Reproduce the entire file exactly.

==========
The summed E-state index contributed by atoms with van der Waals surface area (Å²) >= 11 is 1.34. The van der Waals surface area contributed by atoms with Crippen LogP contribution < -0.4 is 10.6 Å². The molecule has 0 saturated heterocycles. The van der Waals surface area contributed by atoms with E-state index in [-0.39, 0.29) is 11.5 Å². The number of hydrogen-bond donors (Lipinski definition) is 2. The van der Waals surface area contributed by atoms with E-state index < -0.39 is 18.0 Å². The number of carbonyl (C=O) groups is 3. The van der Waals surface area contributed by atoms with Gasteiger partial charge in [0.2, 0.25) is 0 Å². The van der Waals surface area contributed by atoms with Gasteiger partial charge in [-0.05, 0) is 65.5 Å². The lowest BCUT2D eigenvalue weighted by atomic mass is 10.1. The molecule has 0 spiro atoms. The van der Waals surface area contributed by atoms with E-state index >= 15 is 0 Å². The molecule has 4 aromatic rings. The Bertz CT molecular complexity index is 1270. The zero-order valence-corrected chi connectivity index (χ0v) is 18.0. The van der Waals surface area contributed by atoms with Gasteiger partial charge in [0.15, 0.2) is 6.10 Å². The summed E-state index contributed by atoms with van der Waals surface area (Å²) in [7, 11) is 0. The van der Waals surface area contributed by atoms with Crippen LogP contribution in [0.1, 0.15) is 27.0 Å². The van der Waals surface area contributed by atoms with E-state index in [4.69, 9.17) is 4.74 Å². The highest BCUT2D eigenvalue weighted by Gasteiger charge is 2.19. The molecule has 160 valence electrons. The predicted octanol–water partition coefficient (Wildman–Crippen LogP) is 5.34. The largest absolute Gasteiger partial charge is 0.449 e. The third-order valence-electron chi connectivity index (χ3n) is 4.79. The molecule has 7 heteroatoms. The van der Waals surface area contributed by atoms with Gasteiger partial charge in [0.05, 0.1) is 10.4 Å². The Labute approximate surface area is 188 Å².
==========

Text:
The summed E-state index contributed by atoms with van der Waals surface area (Å²) >= 11 is 1.34. The van der Waals surface area contributed by atoms with Crippen LogP contribution < -0.4 is 10.6 Å². The molecule has 0 saturated heterocycles. The van der Waals surface area contributed by atoms with E-state index in [-0.39, 0.29) is 11.5 Å². The number of hydrogen-bond donors (Lipinski definition) is 2. The van der Waals surface area contributed by atoms with E-state index < -0.39 is 18.0 Å². The number of carbonyl (C=O) groups is 3. The van der Waals surface area contributed by atoms with Gasteiger partial charge in [0.2, 0.25) is 0 Å². The van der Waals surface area contributed by atoms with Gasteiger partial charge in [-0.05, 0) is 65.5 Å². The lowest BCUT2D eigenvalue weighted by atomic mass is 10.1. The molecule has 0 spiro atoms. The van der Waals surface area contributed by atoms with E-state index >= 15 is 0 Å². The molecule has 4 aromatic rings. The Bertz CT molecular complexity index is 1270. The zero-order valence-corrected chi connectivity index (χ0v) is 18.0. The van der Waals surface area contributed by atoms with Gasteiger partial charge in [0.15, 0.2) is 6.10 Å². The summed E-state index contributed by atoms with van der Waals surface area (Å²) in [7, 11) is 0. The van der Waals surface area contributed by atoms with Crippen LogP contribution in [0.1, 0.15) is 27.0 Å². The van der Waals surface area contributed by atoms with E-state index in [4.69, 9.17) is 4.74 Å². The highest BCUT2D eigenvalue weighted by Gasteiger charge is 2.19. The molecule has 160 valence electrons. The predicted octanol–water partition coefficient (Wildman–Crippen LogP) is 5.34. The largest absolute Gasteiger partial charge is 0.449 e. The third-order valence-electron chi connectivity index (χ3n) is 4.79. The molecule has 7 heteroatoms. The van der Waals surface area contributed by atoms with Gasteiger partial charge in [0.05, 0.1) is 10.4 Å². The Labute approximate surface area is 188 Å².